It goes without saying that tall buildings can pose a problem for architectural surveying – not just in conducting the survey itself, but first off in acquiring accurate, reliable documentation needed in order to record the survey. A lot of times this problem is “half solved” by relying on found documents from previous surveys or old drawings, even copies of original construction documents. I call it a “half solution” because while it solves some question, it often poses as many a it answers… Such as: “do these drawings really reflect the way the building stands today?”, or “did they really build it the way it was designed?”.
Of course, photogrammetry, laser surveying, and other new technologies can go a long way towards addressing these questions by providing excellent means to measure and draw complex surfaces from a distance. But tall buildings can still pose difficulties because you still need to get the camera or laser station in the right place in order to record relevant information. Sometimes this means renting an aerial lift of some sort, if available. Other times, we can get the camera/device into the right spot by using adjacent buildings for station points. And with photogrammetry we can also use long lenses to grab details from afar, which was the case when I surveyed the Westory Building in Washington DC. This project included ground shots, adjacent building shots, and long lens shots made possible by the fact that the building is located on the corner of a block.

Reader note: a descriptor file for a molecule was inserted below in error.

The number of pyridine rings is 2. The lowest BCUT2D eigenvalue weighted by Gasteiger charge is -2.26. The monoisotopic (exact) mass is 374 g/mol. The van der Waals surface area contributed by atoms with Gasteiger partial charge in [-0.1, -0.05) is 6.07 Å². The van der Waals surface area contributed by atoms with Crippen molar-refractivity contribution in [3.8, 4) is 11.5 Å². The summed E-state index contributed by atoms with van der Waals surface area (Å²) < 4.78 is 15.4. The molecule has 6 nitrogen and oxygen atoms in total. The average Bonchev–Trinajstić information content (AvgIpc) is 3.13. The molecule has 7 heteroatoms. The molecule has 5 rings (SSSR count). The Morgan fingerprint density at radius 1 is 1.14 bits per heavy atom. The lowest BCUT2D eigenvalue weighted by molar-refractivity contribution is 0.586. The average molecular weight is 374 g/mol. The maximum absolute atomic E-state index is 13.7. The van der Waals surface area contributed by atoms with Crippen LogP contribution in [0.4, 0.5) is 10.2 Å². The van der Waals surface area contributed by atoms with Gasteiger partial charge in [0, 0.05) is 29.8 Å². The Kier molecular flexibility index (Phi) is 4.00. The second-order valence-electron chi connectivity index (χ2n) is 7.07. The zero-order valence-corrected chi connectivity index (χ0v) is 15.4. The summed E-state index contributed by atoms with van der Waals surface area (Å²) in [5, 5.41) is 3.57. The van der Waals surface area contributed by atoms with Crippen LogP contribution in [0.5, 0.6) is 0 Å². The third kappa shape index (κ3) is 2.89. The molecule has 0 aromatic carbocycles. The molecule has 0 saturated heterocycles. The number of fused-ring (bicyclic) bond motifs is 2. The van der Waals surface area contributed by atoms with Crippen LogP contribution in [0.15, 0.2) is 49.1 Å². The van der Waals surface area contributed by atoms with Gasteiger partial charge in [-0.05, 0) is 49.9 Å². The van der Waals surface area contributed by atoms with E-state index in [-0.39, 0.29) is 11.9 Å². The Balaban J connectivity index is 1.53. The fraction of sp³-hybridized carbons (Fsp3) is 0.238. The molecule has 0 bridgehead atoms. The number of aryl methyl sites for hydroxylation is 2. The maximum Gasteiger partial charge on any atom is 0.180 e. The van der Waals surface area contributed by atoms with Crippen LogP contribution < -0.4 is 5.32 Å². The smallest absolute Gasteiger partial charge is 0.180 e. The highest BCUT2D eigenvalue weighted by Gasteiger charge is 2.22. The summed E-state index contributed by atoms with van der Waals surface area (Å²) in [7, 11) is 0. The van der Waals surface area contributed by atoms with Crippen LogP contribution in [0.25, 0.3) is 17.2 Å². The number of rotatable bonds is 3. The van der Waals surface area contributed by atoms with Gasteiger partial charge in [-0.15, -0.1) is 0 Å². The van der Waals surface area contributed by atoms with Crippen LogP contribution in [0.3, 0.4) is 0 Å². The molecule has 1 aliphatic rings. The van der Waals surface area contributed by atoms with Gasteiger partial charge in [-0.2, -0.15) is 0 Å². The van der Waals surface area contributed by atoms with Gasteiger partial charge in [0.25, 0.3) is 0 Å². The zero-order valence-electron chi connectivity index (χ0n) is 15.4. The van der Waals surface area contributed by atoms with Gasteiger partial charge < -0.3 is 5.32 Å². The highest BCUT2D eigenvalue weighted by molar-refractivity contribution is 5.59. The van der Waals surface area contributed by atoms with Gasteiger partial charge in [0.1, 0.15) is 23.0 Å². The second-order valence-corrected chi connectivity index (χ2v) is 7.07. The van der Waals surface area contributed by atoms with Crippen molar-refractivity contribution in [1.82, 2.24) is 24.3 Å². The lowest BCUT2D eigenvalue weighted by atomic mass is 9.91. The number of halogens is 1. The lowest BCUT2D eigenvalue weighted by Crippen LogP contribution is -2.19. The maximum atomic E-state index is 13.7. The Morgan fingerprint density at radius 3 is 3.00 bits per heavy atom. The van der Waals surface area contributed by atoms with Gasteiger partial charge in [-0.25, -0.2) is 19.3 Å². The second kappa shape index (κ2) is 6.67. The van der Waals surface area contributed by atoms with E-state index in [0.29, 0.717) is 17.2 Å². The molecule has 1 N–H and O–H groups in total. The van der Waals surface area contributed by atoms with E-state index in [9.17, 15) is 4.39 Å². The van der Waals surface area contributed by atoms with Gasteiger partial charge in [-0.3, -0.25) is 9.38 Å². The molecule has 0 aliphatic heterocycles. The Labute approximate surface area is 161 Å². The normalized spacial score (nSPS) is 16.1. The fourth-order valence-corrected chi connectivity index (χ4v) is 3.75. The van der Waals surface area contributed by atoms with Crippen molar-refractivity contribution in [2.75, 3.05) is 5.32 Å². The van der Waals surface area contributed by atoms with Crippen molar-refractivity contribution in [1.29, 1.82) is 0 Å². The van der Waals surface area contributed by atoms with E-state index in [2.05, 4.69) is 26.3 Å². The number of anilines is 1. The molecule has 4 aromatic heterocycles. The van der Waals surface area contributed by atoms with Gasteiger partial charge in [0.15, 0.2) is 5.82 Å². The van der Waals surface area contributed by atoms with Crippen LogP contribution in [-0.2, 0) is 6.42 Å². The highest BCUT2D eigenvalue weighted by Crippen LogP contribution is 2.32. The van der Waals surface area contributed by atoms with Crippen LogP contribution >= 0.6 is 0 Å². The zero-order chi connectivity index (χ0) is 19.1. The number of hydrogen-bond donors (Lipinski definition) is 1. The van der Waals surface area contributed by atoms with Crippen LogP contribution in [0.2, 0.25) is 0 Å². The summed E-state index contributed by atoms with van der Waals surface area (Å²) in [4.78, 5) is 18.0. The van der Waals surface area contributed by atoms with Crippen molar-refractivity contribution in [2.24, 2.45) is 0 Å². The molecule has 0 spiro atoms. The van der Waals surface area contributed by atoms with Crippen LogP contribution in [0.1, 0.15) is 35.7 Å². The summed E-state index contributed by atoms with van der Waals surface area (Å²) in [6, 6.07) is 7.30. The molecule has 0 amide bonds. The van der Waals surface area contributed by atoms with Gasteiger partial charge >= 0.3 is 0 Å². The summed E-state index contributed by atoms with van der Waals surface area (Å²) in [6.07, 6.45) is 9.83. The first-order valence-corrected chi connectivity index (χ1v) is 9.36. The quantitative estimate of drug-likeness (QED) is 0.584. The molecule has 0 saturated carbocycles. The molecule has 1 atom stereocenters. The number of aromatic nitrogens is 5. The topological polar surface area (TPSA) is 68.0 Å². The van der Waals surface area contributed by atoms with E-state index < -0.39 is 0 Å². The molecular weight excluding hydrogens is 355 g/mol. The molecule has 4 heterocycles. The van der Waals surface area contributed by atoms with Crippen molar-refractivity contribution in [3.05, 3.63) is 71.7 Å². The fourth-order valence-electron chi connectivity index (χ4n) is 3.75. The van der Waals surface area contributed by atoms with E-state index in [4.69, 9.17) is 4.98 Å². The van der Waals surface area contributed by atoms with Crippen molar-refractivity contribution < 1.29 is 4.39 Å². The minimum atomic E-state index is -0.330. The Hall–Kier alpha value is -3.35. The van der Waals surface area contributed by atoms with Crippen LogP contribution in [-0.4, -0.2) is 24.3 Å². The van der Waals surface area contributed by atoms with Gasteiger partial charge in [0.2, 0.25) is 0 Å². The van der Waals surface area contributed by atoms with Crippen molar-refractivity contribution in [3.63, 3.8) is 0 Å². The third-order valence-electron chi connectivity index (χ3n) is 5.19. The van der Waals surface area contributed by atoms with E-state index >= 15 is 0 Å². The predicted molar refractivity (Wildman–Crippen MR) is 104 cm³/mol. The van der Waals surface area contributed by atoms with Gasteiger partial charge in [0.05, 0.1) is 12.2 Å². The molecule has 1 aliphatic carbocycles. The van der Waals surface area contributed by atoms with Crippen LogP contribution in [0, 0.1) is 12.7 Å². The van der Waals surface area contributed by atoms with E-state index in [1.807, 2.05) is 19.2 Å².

The drawings and images shown here, then, were given to my client (Wiss Janey Elstner) who now are conducting a hands-on survey of this ornate terra cotta facade from swing stages. In this way, they are able to give their full attention to assessing and recording building conditions since they can trust that the drawings are both contemporary, accurate, and richly detailed.
Finally, below is a rectified photograph shot from the roof top of the building across the street. This, too was integrated into the set of measured drawings.